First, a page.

Gasoline containing more than 10 percent ethanol and small engines are a lot like oil and water—they just don’t mix.
Outdoor power equipment commonly found on a construction site, such as portable generators and concrete saws, are designed and certified to operate using fuels containing 10 percent ethanol or less. This blended fuel is commonly referred to as E10. But as biofuels containing an ethanol ratio higher than 10 percent become more widely available for passenger vehicles on the roadways, gas stations are making these fuel options available at more pumps across the nation. The Environmental Protection Agency (EPA) has stated that fuel containing 15 percent ethanol is safe to use only in automobiles that are model year 2001 and newer.
“With this new emphasis on biofuels containing 15 percent ethanol spread across the country, the chance for misfueling outdoor power equipment is extraordinarily high,” says Laura Timm, vice president of public affairs and corporate communications for Briggs & Stratton. “Briggs & Stratton fully supports lessening our dependence on foreign oil, but introducing a fuel that is only compatible for a subset of the marketplace will cause great confusion for consumers and our customers. The fact remains that small engines are not designed for or even legally certified to operate on fuels with ethanol levels higher than 10 percent, and they are being damaged as a result of misfueling.”
Timm says Briggs & Stratton has seen an increase in fuel-related warranty claims of late, even though misfueling voids most engine warranties.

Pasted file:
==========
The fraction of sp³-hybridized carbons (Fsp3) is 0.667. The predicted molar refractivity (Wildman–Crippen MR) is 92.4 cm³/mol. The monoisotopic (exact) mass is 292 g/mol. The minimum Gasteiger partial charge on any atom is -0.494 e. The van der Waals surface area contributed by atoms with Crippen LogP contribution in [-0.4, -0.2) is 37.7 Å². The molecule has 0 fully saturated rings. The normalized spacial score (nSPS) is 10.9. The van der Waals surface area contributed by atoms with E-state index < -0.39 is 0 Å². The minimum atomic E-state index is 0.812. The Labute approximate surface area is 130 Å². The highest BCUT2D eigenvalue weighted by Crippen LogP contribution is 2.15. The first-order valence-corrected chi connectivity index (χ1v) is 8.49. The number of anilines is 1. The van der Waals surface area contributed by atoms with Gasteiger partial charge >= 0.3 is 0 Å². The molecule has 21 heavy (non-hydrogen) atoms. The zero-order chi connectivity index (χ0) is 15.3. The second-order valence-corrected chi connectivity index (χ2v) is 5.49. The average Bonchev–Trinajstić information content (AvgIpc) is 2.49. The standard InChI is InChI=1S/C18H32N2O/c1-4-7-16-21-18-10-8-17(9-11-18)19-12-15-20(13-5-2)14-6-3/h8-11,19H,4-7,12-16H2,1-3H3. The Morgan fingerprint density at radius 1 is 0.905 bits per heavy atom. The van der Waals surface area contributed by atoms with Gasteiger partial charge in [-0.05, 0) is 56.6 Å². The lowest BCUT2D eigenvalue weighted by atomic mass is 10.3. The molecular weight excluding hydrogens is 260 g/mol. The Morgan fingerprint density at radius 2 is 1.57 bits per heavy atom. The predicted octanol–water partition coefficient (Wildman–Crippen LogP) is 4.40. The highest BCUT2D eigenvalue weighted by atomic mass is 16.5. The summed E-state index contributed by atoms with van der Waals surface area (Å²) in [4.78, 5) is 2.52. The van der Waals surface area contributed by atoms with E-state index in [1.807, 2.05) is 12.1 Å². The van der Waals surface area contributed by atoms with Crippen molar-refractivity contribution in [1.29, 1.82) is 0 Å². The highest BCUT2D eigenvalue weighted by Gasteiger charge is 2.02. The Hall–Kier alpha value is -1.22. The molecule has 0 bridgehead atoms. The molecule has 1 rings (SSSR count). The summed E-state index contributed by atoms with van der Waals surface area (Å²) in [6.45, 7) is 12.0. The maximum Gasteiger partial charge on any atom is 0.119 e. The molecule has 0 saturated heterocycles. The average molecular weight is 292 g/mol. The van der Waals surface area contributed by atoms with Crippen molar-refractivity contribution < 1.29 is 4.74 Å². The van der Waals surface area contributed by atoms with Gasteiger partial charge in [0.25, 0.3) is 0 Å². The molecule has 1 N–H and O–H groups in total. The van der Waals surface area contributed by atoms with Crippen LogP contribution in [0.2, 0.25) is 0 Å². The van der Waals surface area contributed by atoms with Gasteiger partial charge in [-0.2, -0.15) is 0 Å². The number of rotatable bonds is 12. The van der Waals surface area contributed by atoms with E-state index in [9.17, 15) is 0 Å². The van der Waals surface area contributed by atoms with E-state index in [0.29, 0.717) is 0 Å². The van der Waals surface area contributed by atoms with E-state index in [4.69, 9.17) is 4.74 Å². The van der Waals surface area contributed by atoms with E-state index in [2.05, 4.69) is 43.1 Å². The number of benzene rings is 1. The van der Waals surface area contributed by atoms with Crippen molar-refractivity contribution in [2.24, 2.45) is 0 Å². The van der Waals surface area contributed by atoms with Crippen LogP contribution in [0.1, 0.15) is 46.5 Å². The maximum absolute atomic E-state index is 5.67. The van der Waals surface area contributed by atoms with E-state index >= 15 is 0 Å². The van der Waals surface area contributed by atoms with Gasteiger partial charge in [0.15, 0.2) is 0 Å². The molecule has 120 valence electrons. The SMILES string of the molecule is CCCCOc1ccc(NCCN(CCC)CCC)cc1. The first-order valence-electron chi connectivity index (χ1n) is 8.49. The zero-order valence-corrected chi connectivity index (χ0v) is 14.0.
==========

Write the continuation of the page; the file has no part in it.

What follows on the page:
Fortunately, contractors and their crews can take several steps to prevent the pitfalls of ethanol use in small engines.
Look Before You Pump
The most common mistake occurs at the pump. All too often, equipment operators are simply not aware of which fuel type they select. This is the main reason the Outdoor Power Equipment Institute (OPEI) launched its Look Before You Pump public service campaign in the fall of 2013 (lookbeforeyoupump.com).
Timm, who helped spearhead the campaign, said the goal was to reduce the misfueling trend at the gas pump—most of which, she says, could be chalked up to honest fueling mistakes by unaware fuel purchasers. Consumers can no longer assume that the fuel they are putting in their automobiles is also safe for their power equipment.
A recent survey conducted by Harris Interactive and sponsored by OPEI showed that consumers at the gas pump simply weren’t looking at what fuel type they were selecting. According to the survey, 91 percent of respondents said they based their purchases at the gas pump solely on the price of the gas they were pumping. Only 25 percent said they noticed the ethanol content of the fuel they chose.
“This is where the problems start,” Timm says. “Especially because a higher ethanol blended fuel like E15 can be less expensive and fuel a vehicle just fine, but that same fuel can have damaging effects on a piece of power equipment.”
Air-cooled small engines of any make and model are certified to operate only with legacy fuel, or gasoline labeled E10 or less. These legacy fuels often are labeled unleaded or regular and typically contain up to 10 percent ethanol, according to Wayne Rassel, director of parts and service support at Briggs & Stratton.
Pumping the proper fuel for outdoor power equipment is easy if a series of simple steps is followed. First, understand which fuel is appropriate for your equipment. Read the equipment’s operating manual for specific fueling requirements. Second, look before you pump, and make sure the ethanol content is the right fuel for your engine product.